Coffee Time Challenge
A new wave?
Every sailor, professional or amateur, is aware of the immense power that storms can exert on their vessel. Wind power has been harnessed for thousands of years but what about wave and other forms of ocean power?
Wave power is now being harnessed experimentally on quite a large scale to generate electric power, although it is far from obvious as to which technology is most cost effective. It is estimated that the worldwide useful wave power resource that might be harnessed is more than 2TW. Certainly, yachtsman are only too well aware of the dangers of waves driving them onto shore, and even large ferries stop sailing when waves are large enough to potentially drive them against harbour walls when making port.
The biggest problem is that waves tend to drive boats where the wind sends them, which is often not along the course that sailors wish to follow. The second biggest problem is that mechanisms that translate oscillating motion into forward motion that rely on mechanics tend not to be very efficient. This means, apart from cost and complexity, average forward speed is not likely to be very fast, especially as progress is unlikely to be rapid in calm weather.
Our challenge this month is to come up with a wave-powered vessel that is commercially viable. Boats are designed for users, whether their purpose is pleasure, war, or carriage of freight and part of the challenge is to come up with not only a design of wave powered vessel that is not only mechanically efficient and cost effective, but one for which relatively low average forward speeds are unimportant. Part of the consideration is that despite being slow, it must still be agile enough to avoid being run down by faster vessels, without having to have an auxiliary engine system.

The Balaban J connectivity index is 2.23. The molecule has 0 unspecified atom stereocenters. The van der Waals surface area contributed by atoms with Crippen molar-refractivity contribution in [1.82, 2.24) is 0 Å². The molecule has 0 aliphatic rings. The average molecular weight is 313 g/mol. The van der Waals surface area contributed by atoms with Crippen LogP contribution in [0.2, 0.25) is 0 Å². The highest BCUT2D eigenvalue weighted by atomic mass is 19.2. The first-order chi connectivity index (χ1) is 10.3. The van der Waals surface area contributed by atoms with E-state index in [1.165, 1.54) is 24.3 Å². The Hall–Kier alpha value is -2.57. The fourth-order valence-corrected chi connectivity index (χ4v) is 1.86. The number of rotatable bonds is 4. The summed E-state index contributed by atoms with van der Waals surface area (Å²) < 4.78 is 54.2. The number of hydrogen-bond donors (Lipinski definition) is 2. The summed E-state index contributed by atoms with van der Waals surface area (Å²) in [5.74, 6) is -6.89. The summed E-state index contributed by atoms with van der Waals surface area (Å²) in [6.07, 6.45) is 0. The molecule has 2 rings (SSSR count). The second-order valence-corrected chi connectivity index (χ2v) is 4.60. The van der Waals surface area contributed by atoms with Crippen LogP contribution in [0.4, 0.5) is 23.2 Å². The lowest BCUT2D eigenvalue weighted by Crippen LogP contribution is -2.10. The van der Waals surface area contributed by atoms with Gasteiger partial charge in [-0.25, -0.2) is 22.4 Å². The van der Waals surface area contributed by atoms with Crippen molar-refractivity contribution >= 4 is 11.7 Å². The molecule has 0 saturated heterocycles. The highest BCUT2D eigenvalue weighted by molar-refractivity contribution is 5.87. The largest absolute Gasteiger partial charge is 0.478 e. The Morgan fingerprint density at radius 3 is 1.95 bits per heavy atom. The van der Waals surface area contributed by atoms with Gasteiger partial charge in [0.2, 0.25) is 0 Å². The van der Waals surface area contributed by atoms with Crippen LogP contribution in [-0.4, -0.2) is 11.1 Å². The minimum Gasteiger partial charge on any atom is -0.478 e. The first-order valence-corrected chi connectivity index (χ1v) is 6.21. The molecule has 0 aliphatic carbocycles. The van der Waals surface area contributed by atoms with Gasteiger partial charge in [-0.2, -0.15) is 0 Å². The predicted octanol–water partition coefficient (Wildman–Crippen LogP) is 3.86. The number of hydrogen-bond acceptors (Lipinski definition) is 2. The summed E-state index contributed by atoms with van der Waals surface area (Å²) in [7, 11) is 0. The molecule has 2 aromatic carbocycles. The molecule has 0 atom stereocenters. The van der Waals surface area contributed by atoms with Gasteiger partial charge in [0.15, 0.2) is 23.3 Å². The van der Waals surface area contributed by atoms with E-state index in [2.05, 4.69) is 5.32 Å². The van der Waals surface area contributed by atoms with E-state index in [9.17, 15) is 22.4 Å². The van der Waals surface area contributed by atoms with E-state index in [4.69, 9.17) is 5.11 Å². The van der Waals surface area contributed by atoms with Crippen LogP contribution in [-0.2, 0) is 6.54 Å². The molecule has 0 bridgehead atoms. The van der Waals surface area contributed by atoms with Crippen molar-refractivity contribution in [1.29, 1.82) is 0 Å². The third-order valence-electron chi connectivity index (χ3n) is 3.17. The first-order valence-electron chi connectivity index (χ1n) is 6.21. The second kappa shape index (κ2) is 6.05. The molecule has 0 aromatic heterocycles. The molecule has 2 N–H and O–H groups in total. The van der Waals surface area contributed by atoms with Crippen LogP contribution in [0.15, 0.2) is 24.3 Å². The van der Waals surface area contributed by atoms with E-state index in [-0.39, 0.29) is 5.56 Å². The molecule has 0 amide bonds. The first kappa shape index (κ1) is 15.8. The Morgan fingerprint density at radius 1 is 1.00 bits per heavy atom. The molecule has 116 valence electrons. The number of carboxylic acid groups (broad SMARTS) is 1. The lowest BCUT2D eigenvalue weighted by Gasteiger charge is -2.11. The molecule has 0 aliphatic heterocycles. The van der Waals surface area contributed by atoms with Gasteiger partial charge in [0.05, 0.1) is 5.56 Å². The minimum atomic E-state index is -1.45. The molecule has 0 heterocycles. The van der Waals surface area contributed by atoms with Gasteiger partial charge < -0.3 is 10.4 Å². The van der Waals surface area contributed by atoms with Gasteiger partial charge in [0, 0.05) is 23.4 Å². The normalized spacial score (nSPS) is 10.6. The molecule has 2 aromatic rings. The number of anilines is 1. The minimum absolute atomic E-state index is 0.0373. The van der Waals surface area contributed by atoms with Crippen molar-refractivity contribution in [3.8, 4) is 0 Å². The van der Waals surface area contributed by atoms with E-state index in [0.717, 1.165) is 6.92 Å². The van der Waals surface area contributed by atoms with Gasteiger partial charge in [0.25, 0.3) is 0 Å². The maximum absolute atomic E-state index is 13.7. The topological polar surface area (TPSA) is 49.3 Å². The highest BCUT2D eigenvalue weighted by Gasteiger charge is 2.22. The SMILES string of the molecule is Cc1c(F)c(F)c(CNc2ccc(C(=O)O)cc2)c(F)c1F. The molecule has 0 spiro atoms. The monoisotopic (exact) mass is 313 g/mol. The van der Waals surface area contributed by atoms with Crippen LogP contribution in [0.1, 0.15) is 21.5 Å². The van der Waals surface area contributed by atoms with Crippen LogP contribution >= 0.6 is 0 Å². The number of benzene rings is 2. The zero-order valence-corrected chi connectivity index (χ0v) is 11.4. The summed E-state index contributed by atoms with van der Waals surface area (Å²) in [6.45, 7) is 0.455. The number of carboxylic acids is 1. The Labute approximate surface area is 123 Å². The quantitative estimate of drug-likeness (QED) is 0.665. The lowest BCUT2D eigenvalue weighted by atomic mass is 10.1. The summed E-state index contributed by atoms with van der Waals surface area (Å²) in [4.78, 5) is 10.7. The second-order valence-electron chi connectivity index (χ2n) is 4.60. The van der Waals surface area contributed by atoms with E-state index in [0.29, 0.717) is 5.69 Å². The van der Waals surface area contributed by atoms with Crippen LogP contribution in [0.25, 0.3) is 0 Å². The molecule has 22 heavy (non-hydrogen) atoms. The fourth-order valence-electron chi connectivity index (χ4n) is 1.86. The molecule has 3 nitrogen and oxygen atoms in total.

It is perhaps for these reasons that it is only now that a commercially viable wave powered vessel has become available. Prototyped and tested on a series of long ocean voyages, it has recently gone on sale, and the first production units have been found capable of performing vital tasks at a small fraction of the cost of conventional systems. The basic mechanics are quite simple, and are inspired by an idea that has been tried before. However, they incorporate a clever mechanical enhancement that greatly improves their efficiency while the electronics, on which it depends for its efficient functioning and survival, very much depend on the technologies of our age.
The solution will be described fully in the June edition of Eureka.
Solution to last month's Coffee Time Challenge
The solution to last month's challenge comes from Jenton International, which makes, among other things, food packaging machinery. The 'Loose pack fruit bag' was originally conceived for cherries, and is made up from two pieces of plastic bag material. These are folded inwards at what is to be the top of the bag, and then sealed together in such a way as to leave an aperture sufficiently large for the hand. If the bag is turned on its side or inverted, anything inside tends to get caught by the plastic flaps that have been turned inside and then secured by the sealing.
Jenton director Richard Little told us that, "There are lots of things you can do with it". He told us how his child took some Lego with him on a ferry, and how it proved invaluable in retaining those Lego bricks that were not required for the model, and how the bag could also be used to carry coins, spare parts, and screws and nails in such a way that they do not get dropped on the floor or factory car park. He also added that if you pour some beer in it and hang it upside down, the retained beer turns it into an effective wasp trap.
The design is protected by patent.
This material is protected by Findlay Media copyright
See Terms and Conditions.
One-off usage is permitted but bulk copying is not.
For multiple copies contact the sales team.